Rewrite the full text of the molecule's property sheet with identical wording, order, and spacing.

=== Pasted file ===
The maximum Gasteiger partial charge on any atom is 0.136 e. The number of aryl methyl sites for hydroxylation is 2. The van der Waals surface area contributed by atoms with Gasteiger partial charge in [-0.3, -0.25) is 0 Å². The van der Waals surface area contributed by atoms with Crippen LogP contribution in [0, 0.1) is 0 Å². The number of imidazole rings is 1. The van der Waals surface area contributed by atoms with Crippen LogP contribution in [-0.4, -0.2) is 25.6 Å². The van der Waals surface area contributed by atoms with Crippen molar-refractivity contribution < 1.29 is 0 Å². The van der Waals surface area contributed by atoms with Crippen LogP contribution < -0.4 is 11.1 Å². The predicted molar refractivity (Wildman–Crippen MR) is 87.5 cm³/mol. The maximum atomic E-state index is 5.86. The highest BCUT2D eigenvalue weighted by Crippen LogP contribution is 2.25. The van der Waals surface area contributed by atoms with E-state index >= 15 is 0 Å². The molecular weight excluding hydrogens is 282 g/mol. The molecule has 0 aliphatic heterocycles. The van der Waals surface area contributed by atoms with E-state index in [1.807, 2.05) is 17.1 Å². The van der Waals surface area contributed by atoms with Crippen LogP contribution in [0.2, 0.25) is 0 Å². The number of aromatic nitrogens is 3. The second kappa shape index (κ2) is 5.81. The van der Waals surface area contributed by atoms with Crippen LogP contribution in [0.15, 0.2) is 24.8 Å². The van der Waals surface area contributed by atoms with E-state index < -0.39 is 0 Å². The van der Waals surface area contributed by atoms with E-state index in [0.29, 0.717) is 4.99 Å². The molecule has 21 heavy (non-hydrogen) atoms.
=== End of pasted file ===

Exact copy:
The maximum Gasteiger partial charge on any atom is 0.136 e. The number of aryl methyl sites for hydroxylation is 2. The van der Waals surface area contributed by atoms with Gasteiger partial charge in [-0.3, -0.25) is 0 Å². The van der Waals surface area contributed by atoms with Crippen LogP contribution in [0, 0.1) is 0 Å². The number of imidazole rings is 1. The van der Waals surface area contributed by atoms with Crippen LogP contribution in [-0.4, -0.2) is 25.6 Å². The van der Waals surface area contributed by atoms with Crippen molar-refractivity contribution < 1.29 is 0 Å². The van der Waals surface area contributed by atoms with Crippen LogP contribution < -0.4 is 11.1 Å². The predicted molar refractivity (Wildman–Crippen MR) is 87.5 cm³/mol. The maximum atomic E-state index is 5.86. The highest BCUT2D eigenvalue weighted by Crippen LogP contribution is 2.25. The van der Waals surface area contributed by atoms with E-state index >= 15 is 0 Å². The molecular weight excluding hydrogens is 282 g/mol. The molecule has 0 aliphatic heterocycles. The van der Waals surface area contributed by atoms with E-state index in [1.807, 2.05) is 17.1 Å². The van der Waals surface area contributed by atoms with Crippen LogP contribution in [0.2, 0.25) is 0 Å². The number of aromatic nitrogens is 3. The second kappa shape index (κ2) is 5.81. The van der Waals surface area contributed by atoms with Crippen LogP contribution in [0.15, 0.2) is 24.8 Å². The van der Waals surface area contributed by atoms with E-state index < -0.39 is 0 Å². The van der Waals surface area contributed by atoms with E-state index in [0.29, 0.717) is 4.99 Å². The molecule has 21 heavy (non-hydrogen) atoms.